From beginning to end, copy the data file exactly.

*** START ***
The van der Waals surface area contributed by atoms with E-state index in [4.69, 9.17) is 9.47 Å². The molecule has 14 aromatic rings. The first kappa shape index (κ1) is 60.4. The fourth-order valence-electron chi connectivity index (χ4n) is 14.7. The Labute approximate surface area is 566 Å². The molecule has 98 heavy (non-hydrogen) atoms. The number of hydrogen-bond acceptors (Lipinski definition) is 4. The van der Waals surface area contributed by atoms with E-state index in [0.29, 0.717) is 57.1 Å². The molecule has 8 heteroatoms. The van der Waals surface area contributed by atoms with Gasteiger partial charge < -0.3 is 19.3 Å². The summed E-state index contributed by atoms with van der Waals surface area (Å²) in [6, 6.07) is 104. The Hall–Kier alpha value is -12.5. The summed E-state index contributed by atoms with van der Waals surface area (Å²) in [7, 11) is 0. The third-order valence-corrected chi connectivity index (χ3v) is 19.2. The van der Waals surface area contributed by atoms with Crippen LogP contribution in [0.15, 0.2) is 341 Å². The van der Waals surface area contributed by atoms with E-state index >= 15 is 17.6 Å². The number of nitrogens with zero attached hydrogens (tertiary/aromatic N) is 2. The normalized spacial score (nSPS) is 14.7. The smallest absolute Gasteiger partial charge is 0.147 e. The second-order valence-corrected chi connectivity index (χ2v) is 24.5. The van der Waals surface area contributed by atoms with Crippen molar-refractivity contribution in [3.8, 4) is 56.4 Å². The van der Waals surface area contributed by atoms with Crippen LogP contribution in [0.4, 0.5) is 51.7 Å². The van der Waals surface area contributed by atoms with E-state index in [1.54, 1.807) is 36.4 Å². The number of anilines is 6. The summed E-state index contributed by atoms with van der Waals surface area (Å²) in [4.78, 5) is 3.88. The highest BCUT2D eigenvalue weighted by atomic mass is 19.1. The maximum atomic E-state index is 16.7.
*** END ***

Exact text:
The van der Waals surface area contributed by atoms with E-state index in [4.69, 9.17) is 9.47 Å². The molecule has 14 aromatic rings. The first kappa shape index (κ1) is 60.4. The fourth-order valence-electron chi connectivity index (χ4n) is 14.7. The Labute approximate surface area is 566 Å². The molecule has 98 heavy (non-hydrogen) atoms. The number of hydrogen-bond acceptors (Lipinski definition) is 4. The van der Waals surface area contributed by atoms with E-state index in [0.29, 0.717) is 57.1 Å². The molecule has 8 heteroatoms. The van der Waals surface area contributed by atoms with Gasteiger partial charge < -0.3 is 19.3 Å². The summed E-state index contributed by atoms with van der Waals surface area (Å²) in [6, 6.07) is 104. The Hall–Kier alpha value is -12.5. The summed E-state index contributed by atoms with van der Waals surface area (Å²) in [7, 11) is 0. The third-order valence-corrected chi connectivity index (χ3v) is 19.2. The van der Waals surface area contributed by atoms with Crippen LogP contribution in [0.15, 0.2) is 341 Å². The van der Waals surface area contributed by atoms with E-state index >= 15 is 17.6 Å². The number of nitrogens with zero attached hydrogens (tertiary/aromatic N) is 2. The normalized spacial score (nSPS) is 14.7. The smallest absolute Gasteiger partial charge is 0.147 e. The second-order valence-corrected chi connectivity index (χ2v) is 24.5. The van der Waals surface area contributed by atoms with Crippen molar-refractivity contribution in [3.8, 4) is 56.4 Å². The van der Waals surface area contributed by atoms with Crippen LogP contribution in [0.4, 0.5) is 51.7 Å². The van der Waals surface area contributed by atoms with E-state index in [1.54, 1.807) is 36.4 Å². The number of anilines is 6. The summed E-state index contributed by atoms with van der Waals surface area (Å²) in [4.78, 5) is 3.88. The highest BCUT2D eigenvalue weighted by atomic mass is 19.1. The maximum atomic E-state index is 16.7.